The Transfiguration of Jesus is our Gospel for the last Sunday in Epiphany every year.
It gives us – looking on with his disciples – a glimpse of Jesus’ divinity, his God-self, as his journey turns towards the cross; and as we turn towards the journey of Lent.
Let’s note that we’ve jumped twelve chapters in Matthew’s Gospel; the lectionary will circle us back to some of what we missed, in the summer and fall.
But for now we are suddenly fairly late in the story.
Jesus is headed towards Jerusalem, and anticipating the part of his mission where he gets arrested, condemned, and killed.
Just a few verses later he tells his disciples “The Son of Man is going to be betrayed into human hands, and they will kill him, and on the third day he will be raised.”
The disciples are greatly distressed by this… as you would be.
But Jesus is very clear that doing and saying the things he is doing and saying is going to make the powers that be seize him and crush him.
I wonder what they were talking about, Jesus and Moses and Elijah – or whoever these mysterious beings are, whom the disciples think are the great prophets Moses and Elijah.
In his Gospel, Luke says that they were speaking about Jesus’ departure that he was about to accomplish at Jerusalem. Meaning: his death.
Which makes sense – that this is a time for Jesus to take counsel, and perhaps comfort, before facing the hardest part yet of his earthly mission. A conversation about what’s ahead, and about how to stay the course.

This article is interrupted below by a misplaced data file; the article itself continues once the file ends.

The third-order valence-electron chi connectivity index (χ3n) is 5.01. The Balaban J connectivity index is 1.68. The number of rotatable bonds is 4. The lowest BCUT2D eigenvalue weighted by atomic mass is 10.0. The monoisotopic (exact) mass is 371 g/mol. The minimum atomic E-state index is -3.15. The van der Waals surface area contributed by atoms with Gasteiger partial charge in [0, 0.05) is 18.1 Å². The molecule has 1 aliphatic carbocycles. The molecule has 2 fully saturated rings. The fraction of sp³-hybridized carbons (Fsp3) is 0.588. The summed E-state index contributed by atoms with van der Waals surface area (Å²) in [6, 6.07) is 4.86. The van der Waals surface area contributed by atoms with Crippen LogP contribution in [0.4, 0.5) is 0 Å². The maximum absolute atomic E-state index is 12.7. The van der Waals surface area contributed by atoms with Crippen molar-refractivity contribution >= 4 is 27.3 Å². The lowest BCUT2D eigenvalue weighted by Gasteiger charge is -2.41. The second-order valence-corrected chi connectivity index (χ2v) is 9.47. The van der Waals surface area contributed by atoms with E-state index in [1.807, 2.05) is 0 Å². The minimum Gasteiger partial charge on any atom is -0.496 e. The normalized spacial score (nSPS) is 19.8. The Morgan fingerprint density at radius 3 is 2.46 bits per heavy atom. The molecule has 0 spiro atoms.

I’ve had conversations a little like that – not with people who anticipate being arrested and killed, but with people getting ready to do a hard thing, and trying to prepare themselves, and work out how to do what has to be done as well as possible.
Maybe that’s what’s happening here.
It’s the understanding and teaching of our church that Jesus was both fully human and fully divine; and I can’t imagine that any amount of divinity makes it easy for a human to willingly face mortal danger.
Jesus following his path towards death paved the way for a lot of other people to follow Jesus towards death.
The apostle Stephen was the first Christian martyr, stoned to death in the seventh chapter of Acts for preaching the Gospel.
But many followed.
There were waves of persecution that led to many Christians being imprisoned, and some killed, because they refused to participate in the Roman state religion.
(Saint Valentine, for example!)
The early church came to hold the martyrs in very high regard, as having made the ultimate sacrifice for Christ.
Martyr is a funny word. M – A – R – T – Y – R.
You may be familiar with it in secular language, meaning of someone who appears to enjoy suffering for the sake of others.
But that’s a distortion of its earliest and simplest meaning.
It’s a Greek legal term, meaning a witness, as in a court of law.
It took on its religious meaning as early Christians bore witness to their faith – gave testimony to their convictions and hopes – under threat of torture and even death.
Those early generations of our faith-ancestors understood martyrdom as a way to respond to – and even emulate – Jesus’ suffering and death on the cross.
It became less common for Christians to die for their faith, after the year 300 or so, but it was by no means uncommon.
Yet in the mainline churches like the Episcopal Church, we don’t tend to talk a lot about the Christian martyrs – ancient or modern.